Thoughts on Attending RAADfest 2018 in San Diego

I spent an interesting few days last week attending RAADfest, and came away somewhat optimistic that this strange collision of subcultures may herald an acceleration in the adoption of solid science and working therapies on the part of the anti-aging marketplace, accompanied by a driving out of the ineffective nonsense and fraud of past decades. This sea change is very much a work in process, and there is plenty of that nonsense still to be found. Yet the advent of senolytic therapies to clear senescent cells has clearly invigorated certain groups, who have now turned a sizable amount of their advocacy and attention to the adoption of this first legitimate rejuvenation therapy, an implementation of the SENS model of damage repair.

RAADfest is a stage show of presentations and a floor show of company booths. The core of RAADfest, the presentations on stage, might be best understood as almost a secular church, an adoption of the methods of American revivalism when it comes to firing up an audience, presenting a message, and encouraging people to set forth and tell their friends the good news. The presenters are effusive and largely very charismatic characters, the audience leaps up to applaud and shout encouragement. There are few other places you will see scientists gain a standing ovation and rousing cheers on presenting patient benefits, or explaining how their work will help in the future.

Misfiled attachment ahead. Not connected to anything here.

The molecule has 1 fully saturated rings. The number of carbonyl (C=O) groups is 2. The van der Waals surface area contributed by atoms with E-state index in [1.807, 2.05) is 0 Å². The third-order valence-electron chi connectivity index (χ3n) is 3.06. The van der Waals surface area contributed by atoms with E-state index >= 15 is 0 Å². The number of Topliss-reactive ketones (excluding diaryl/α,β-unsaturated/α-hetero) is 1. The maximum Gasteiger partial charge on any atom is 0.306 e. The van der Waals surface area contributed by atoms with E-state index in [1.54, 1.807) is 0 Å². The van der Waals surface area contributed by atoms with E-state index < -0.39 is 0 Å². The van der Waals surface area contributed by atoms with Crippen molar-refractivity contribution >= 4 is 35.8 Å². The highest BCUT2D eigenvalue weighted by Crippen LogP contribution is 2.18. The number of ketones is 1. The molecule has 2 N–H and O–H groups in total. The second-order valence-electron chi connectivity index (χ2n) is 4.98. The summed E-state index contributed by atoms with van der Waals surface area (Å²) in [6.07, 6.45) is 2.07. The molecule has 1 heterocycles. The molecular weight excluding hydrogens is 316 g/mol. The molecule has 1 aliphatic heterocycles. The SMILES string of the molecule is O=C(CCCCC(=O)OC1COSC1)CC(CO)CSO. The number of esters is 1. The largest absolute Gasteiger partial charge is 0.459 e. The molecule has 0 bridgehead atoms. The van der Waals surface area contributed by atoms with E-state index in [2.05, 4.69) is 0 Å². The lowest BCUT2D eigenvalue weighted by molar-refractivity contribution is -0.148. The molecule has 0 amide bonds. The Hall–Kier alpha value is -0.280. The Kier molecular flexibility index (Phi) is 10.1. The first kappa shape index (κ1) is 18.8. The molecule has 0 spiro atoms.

The hosts, the leaders of the Coalition for Radical Life Extension represent a community of long-standing longevity advocates and their followers, associated for decades with the anti-aging marketplace, the original iconoclasts from an era in which the scientific community was much more hostile to the message of longevity. Among them are some of those who built the original businesses such as the Life Extension Foundation because they believed that more could be accomplished than was possible at the time. Where businesses succeeded, they ended up selling at best marginal and ineffective products, hoping for a better future, and coming to be surrounded by an industry in which the fraud of false promises became a way of life. So what happens when real, working rejuvenation therapies start to show up? I hope that the good drives out the bad, and that process seems to be underway. The past generation of longevity advocates, those who built an audience and a logistics pipeline, now have a chance to redeem themselves.